The Works of Frederick Schiller, Early Dramas and Romances: The Robbers, Fiesco, Love and Intrigue, Demetrius, the Ghost-Seer, and the Sport of Destiny

By Henry G. Bohn; Friedrich Schiller | Go to book overview

ANDREAS. It was my nephew only whom Genoa could not brook. My nephew is no more. Hear, Lomellino!

LOMEL. What, duke?--still?--do you still hope?-----

ANDREAS (sternly). And dost thou tremble for my life-- and mock me with the name of duke the while thou wouldst forbid me hope.

LOMEL. My gracious lord, a raging nation lies in Fiesco's scale; what counterpoise in yours?

ANDREAS (with dignity and animation). Heaven!

LOMEL. (shrugging up his shoulders). The times are past, my lord, when armies fought under the guidance of celestial leaders. Since gunpowder was invented, angels have ceased to fight.

ANDREAS. Wretch that thou art! Wouldst thou bereave an aged head of its support, its God! (In an earnest and commanding tone.) Go! Make it known through Genoa that Andreas Doria is still alive. Say that Andreas entreats the citizens, his children, not to drive him, in his old age, to dwell with foreigners, who ne'er would pardon the exalted state to which he raised his country. Say this--and farther say, Andreas begs but so much ground within his fatherland as may contain his bones.

LOMEL. I obey--but I despair of success. (Going.)

ANDREAS. Stay -- Take with thee this snowy lock--and say it was the last upon my head. Say that I plucked it on that night, when ungrateful Genoa tore itself from my heart.-- For fourscore years it hung upon my temples, and now has left my bald head, chilled with the winter of age. The lock is weak, but 'twill suffice to fasten the purple on that young usurper.-----

[Exit--LOMELLINO hastens into another street--Shouts are heard, with trumpets and drums.


SCENE XV.

VERRINA (coming from the harbour), BERTHA, and BOURGOGNINO.

VERRINA. What mean these shouts?

BOURG. They proclaim Fiesco duke.

BERTHA (to BOURGOGNINO, timidly). Scipio! My father's looks are dreadful-----

-231-

Notes for this page

Add a new note
If you are trying to select text to create highlights or citations, remember that you must now click or tap on the first word, and then click or tap on the last word.
One moment ...
Default project is now your active project.
Project items

Items saved from this book

This book has been saved
Highlights (0)
Some of your highlights are legacy items.

Highlights saved before July 30, 2012 will not be displayed on their respective source pages.

You can easily re-create the highlights by opening the book page or article, selecting the text, and clicking “Highlight.”

Citations (0)
Some of your citations are legacy items.

Any citation created before July 30, 2012 will labeled as a “Cited page.” New citations will be saved as cited passages, pages or articles.

We also added the ability to view new citations from your projects or the book or article where you created them.

Notes (0)
Bookmarks (0)

You have no saved items from this book

Project items include:
  • Saved book/article
  • Highlights
  • Quotes/citations
  • Notes
  • Bookmarks
Notes
Cite this page

Cited page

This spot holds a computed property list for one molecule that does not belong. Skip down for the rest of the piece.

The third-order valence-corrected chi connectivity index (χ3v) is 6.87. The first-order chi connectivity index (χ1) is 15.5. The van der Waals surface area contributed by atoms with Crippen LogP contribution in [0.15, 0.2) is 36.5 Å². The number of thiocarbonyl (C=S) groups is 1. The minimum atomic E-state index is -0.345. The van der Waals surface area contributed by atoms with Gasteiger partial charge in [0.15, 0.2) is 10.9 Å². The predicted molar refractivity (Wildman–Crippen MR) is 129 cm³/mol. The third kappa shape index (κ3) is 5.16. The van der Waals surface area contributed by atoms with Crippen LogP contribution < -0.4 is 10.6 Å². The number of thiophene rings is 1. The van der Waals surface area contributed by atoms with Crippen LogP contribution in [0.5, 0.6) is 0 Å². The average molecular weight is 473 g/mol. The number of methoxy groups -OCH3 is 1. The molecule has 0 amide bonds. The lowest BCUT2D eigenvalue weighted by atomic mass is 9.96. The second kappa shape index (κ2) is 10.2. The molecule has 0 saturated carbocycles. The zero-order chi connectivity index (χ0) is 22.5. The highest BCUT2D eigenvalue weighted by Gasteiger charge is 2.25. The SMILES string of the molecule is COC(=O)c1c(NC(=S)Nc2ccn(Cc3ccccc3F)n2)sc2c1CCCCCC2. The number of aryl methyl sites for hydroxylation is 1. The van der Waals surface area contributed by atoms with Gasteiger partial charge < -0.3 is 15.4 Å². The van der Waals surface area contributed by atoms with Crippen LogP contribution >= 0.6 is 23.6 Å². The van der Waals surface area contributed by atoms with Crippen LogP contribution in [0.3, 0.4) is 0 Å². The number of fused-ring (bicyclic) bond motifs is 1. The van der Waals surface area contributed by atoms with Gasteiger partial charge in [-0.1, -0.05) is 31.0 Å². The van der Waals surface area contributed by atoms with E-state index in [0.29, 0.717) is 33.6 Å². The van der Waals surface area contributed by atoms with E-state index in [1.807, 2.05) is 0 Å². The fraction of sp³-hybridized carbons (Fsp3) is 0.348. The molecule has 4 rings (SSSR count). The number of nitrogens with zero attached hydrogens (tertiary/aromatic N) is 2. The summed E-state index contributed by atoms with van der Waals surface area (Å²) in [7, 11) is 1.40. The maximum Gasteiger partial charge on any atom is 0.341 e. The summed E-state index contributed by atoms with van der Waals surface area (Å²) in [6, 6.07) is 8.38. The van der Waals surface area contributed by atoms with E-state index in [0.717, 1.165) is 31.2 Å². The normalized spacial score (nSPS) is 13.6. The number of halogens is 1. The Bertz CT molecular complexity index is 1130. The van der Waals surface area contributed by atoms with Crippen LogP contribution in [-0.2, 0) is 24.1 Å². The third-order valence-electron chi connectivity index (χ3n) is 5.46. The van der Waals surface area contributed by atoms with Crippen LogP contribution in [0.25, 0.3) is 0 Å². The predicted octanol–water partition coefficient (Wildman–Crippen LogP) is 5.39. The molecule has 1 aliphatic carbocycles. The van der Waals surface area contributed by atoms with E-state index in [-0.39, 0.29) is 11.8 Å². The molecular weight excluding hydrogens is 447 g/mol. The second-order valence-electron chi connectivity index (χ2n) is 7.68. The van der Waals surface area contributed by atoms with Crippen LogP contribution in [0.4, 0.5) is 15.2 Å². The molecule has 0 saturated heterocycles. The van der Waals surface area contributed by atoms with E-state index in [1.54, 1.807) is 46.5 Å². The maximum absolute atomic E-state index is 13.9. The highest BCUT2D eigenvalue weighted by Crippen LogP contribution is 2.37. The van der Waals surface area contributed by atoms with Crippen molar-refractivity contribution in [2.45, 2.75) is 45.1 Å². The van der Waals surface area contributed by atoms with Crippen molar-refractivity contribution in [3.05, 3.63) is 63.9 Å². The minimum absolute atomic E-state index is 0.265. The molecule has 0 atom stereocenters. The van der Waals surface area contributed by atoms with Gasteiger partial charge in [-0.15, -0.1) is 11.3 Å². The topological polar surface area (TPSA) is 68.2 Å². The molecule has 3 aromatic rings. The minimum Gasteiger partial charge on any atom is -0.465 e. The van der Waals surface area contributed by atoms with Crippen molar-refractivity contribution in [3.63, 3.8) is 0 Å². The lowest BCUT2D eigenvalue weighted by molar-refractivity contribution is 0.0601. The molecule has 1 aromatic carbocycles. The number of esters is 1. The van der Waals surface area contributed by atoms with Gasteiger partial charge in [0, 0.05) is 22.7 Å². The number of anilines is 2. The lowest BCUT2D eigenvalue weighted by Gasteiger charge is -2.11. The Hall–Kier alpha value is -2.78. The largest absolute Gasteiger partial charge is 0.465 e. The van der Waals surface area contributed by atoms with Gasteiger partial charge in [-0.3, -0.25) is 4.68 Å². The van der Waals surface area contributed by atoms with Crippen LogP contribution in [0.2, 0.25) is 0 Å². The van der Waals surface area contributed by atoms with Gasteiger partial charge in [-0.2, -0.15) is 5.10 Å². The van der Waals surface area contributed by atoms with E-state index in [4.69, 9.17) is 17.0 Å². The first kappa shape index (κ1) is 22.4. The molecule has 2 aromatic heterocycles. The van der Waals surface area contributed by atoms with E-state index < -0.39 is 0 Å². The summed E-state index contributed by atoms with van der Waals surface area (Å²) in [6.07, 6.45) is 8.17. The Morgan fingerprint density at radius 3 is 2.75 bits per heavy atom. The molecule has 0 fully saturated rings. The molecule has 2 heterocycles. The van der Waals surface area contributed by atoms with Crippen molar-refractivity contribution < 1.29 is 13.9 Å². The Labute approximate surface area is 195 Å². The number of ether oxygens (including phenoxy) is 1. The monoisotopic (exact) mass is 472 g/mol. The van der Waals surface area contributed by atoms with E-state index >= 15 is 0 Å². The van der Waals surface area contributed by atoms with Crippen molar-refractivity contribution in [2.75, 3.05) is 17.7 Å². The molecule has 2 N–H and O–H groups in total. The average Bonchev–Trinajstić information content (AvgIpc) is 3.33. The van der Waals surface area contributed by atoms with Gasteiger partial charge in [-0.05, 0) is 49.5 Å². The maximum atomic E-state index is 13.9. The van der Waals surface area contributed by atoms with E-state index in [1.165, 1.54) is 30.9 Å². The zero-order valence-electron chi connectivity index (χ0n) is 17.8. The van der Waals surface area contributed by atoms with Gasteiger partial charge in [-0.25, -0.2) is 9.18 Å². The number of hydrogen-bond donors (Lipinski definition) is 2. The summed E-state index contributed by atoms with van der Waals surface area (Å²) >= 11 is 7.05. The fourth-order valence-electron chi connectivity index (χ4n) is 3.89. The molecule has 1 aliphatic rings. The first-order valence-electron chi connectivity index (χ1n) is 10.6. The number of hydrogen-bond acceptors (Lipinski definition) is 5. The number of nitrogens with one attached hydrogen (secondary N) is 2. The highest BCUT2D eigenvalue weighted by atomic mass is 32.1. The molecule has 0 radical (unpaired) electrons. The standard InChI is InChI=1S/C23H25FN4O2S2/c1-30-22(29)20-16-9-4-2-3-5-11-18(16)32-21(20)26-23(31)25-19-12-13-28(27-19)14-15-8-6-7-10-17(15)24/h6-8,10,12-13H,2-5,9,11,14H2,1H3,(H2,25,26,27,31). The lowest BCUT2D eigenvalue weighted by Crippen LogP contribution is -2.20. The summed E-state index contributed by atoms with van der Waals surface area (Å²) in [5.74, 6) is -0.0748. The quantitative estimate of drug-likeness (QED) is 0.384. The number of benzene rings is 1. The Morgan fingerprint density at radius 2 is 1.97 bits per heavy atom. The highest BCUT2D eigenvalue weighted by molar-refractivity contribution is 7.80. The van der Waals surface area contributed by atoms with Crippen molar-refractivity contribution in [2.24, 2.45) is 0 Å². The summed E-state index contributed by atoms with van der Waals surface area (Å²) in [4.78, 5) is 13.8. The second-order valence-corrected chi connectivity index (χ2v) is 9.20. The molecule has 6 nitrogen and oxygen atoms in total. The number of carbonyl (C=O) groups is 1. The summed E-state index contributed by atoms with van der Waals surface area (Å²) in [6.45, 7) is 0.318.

Style
Citations are available only to our active members.
Buy instant access to cite pages or passages in MLA, APA and Chicago citation styles.

(Einhorn, 1992, p. 25)

(Einhorn 25)

1. Lois J. Einhorn, Abraham Lincoln, the Orator: Penetrating the Lincoln Legend (Westport, CT: Greenwood Press, 1992), 25, http://www.questia.com/read/27419298.

Cited page

Bookmark this page
The Works of Frederick Schiller, Early Dramas and Romances: The Robbers, Fiesco, Love and Intrigue, Demetrius, the Ghost-Seer, and the Sport of Destiny
Table of contents

Table of contents

Settings

Settings

Typeface
Text size Smaller Larger Reset View mode
Search within

Search within this book

Look up

Look up a word

  • Dictionary
  • Thesaurus
Please submit a word or phrase above.
Print this page

Print this page

Why can't I print more than one page at a time?

Help
Full screen
/ 498

matching results for page

    Questia reader help

    How to highlight and cite specific passages

    1. Click or tap the first word you want to select.
    2. Click or tap the last word you want to select, and you’ll see everything in between get selected.
    3. You’ll then get a menu of options like creating a highlight or a citation from that passage of text.

    OK, got it!

    Cited passage

    Style
    Citations are available only to our active members.
    Buy instant access to cite pages or passages in MLA, APA and Chicago citation styles.

    "Portraying himself as an honest, ordinary person helped Lincoln identify with his audiences." (Einhorn, 1992, p. 25).

    "Portraying himself as an honest, ordinary person helped Lincoln identify with his audiences." (Einhorn 25)

    "Portraying himself as an honest, ordinary person helped Lincoln identify with his audiences."1

    1. Lois J. Einhorn, Abraham Lincoln, the Orator: Penetrating the Lincoln Legend (Westport, CT: Greenwood Press, 1992), 25, http://www.questia.com/read/27419298.

    Cited passage

    Thanks for trying Questia!

    Please continue trying out our research tools, but please note, full functionality is available only to our active members.

    Your work will be lost once you leave this Web page.

    Buy instant access to save your work.

    Already a member? Log in now.

    Oops!

    An unknown error has occurred. Please click the button below to reload the page. If the problem persists, please try again in a little while.